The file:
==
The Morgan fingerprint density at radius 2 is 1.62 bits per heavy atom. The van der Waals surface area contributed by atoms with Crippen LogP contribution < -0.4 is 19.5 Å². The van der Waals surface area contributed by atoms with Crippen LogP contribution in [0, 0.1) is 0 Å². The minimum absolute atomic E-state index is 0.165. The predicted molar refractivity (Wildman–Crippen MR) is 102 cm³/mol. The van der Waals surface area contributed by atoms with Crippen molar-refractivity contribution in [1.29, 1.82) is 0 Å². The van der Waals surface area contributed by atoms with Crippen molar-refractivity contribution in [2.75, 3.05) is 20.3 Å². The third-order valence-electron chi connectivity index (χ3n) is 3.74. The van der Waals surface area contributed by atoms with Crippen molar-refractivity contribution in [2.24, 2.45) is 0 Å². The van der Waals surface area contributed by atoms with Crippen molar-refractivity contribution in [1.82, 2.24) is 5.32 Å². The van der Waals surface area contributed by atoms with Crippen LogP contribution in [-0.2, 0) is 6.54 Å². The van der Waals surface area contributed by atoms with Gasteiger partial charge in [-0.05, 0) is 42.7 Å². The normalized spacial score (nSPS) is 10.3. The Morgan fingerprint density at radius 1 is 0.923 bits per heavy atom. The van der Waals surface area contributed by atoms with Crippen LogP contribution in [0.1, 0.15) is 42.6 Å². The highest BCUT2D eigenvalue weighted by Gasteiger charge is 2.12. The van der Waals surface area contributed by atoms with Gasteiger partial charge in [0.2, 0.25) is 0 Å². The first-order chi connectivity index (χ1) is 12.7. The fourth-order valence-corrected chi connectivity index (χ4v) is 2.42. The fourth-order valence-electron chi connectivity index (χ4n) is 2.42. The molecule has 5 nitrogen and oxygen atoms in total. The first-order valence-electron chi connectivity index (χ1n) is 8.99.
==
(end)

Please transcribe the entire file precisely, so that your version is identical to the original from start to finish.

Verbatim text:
The Morgan fingerprint density at radius 2 is 1.62 bits per heavy atom. The van der Waals surface area contributed by atoms with Crippen LogP contribution < -0.4 is 19.5 Å². The van der Waals surface area contributed by atoms with Crippen LogP contribution in [0, 0.1) is 0 Å². The minimum absolute atomic E-state index is 0.165. The predicted molar refractivity (Wildman–Crippen MR) is 102 cm³/mol. The van der Waals surface area contributed by atoms with Crippen molar-refractivity contribution in [1.29, 1.82) is 0 Å². The van der Waals surface area contributed by atoms with Crippen molar-refractivity contribution in [2.75, 3.05) is 20.3 Å². The third-order valence-electron chi connectivity index (χ3n) is 3.74. The van der Waals surface area contributed by atoms with Crippen molar-refractivity contribution in [2.24, 2.45) is 0 Å². The van der Waals surface area contributed by atoms with Crippen molar-refractivity contribution in [1.82, 2.24) is 5.32 Å². The van der Waals surface area contributed by atoms with Crippen LogP contribution in [-0.2, 0) is 6.54 Å². The van der Waals surface area contributed by atoms with Gasteiger partial charge in [-0.05, 0) is 42.7 Å². The normalized spacial score (nSPS) is 10.3. The Morgan fingerprint density at radius 1 is 0.923 bits per heavy atom. The van der Waals surface area contributed by atoms with Crippen LogP contribution in [0.1, 0.15) is 42.6 Å². The highest BCUT2D eigenvalue weighted by Gasteiger charge is 2.12. The van der Waals surface area contributed by atoms with Gasteiger partial charge in [0.2, 0.25) is 0 Å². The first-order chi connectivity index (χ1) is 12.7. The fourth-order valence-corrected chi connectivity index (χ4v) is 2.42. The fourth-order valence-electron chi connectivity index (χ4n) is 2.42. The molecule has 5 nitrogen and oxygen atoms in total. The first-order valence-electron chi connectivity index (χ1n) is 8.99.